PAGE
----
19 May 2024

Best of the Fest: Auckland Writers Festival

From Culture 101, 2:30 pm on 19 May 2024


The Auckland Writers Festival has set central Tāmaki Makaurau abuzz this week with a strong lineup of leading local and international authors, panel discussions, and events, including the Ockham New Zealand Book Awards. 

For more than three days, the festival takes over Aotea Centre and various inner city venues. This year the festival has a brand-new artistic director, Lyndsey Fineran. 

As screen fatigue sets in, book clubs have been making a global resurgence, BookTok has more than 220 billion viewers, and instead of perfume or make-up lines celebrities are recommending books and hosting their own book clubs.

The Auckland Writers Festival has the highest per-capita attendance of any festival of its kind in the Southern Hemisphere. The major sessions are ticketed and not always cheap but the festival is proud of having more than a quarter of the events this year free and unticketed, including Friday’s nights wide ranging Streetside Britomart programme.  

From Kōrero Corner and Singapore Lit Salon, to songwriter Troy Kingi challenging the audience to help him write a waiata in 60 minutes - this year’s programme looks diverse and dynamic, but what does our panel think?.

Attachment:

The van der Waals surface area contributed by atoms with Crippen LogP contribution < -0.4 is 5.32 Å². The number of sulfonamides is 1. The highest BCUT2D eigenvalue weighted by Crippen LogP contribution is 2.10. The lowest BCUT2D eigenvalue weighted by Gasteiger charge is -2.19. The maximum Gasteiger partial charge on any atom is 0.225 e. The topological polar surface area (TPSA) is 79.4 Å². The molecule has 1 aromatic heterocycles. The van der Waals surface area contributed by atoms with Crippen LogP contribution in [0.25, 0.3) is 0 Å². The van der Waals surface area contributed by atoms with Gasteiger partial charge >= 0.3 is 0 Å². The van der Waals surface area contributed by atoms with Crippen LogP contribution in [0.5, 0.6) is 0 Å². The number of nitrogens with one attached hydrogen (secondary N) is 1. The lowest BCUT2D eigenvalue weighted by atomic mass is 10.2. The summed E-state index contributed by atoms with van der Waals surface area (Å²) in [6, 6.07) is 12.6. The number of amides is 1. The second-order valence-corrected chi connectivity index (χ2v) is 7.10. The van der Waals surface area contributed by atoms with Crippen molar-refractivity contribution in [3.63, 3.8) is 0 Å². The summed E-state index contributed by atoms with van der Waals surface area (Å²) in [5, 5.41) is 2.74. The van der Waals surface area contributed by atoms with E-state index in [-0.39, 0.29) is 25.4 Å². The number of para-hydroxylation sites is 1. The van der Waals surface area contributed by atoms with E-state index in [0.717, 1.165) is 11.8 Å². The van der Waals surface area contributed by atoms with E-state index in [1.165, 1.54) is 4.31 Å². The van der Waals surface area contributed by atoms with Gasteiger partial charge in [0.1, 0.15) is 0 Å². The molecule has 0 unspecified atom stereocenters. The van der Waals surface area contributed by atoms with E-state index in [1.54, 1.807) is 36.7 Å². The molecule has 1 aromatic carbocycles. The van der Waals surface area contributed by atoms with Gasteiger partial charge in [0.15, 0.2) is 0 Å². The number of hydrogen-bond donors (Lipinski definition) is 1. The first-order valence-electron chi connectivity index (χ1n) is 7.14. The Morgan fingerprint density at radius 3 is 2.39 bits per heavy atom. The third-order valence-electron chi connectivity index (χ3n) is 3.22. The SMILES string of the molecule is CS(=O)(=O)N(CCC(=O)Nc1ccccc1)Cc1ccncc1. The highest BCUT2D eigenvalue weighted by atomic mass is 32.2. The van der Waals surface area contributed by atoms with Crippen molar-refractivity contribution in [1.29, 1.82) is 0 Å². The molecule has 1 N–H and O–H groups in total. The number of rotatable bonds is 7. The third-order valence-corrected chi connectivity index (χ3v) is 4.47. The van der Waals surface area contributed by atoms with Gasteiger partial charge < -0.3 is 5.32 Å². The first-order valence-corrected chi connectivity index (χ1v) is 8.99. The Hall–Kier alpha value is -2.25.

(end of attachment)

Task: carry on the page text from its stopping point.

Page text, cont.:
Culture 101 has brought together a panel to discuss the highlights, favourite moments, conversations and analysis of the festival. 

Writer and critic Kiran Dass is the Programme Director for Word Christchurch and this year, is a judge for the 2024 Jann Medlicott Acorn Prize for Fiction at the Ockham New Zealand Book Awards. For the festival, Dass has hosted the Writing Across Generations panel conversation speaking to three writers about family bonds, the complexity of writing across generations and looking towards the past to understand the future. 

Jenna Wee is a communications and marketing specialist who founded Asians in Aotearoa - a podcast exploring the lives of young Asian creatives. For AWF, Wee hosted a panel conversation with Celeste Ng, best known for Little Fires Everywhere and Our Missing Hearts

Award-winning writer and director Michael Bennett (Ngāti Pikiao, Ngāti Whakaue) has been joined by his 21-year-old daughter, poet and filmmaker, Matariki Bennett (Ngāti Pikiao, Ngāti Whakaue), as a father-daughter co-curating duo for the festival. 

Michael Bennett’s debut novel, Better the Blood was shortlisted for the Ockham Book Awards and his new novel Return to Blood was published in April. 

Matariki Bennett is a founding member of the poetry collective Ngā Hinepūkōrero and is the 2023 Wellington Regional Poetry Slam Champion. Both spoke to Perlina Lau about working together and the impact of having a Gen-Z curator involved.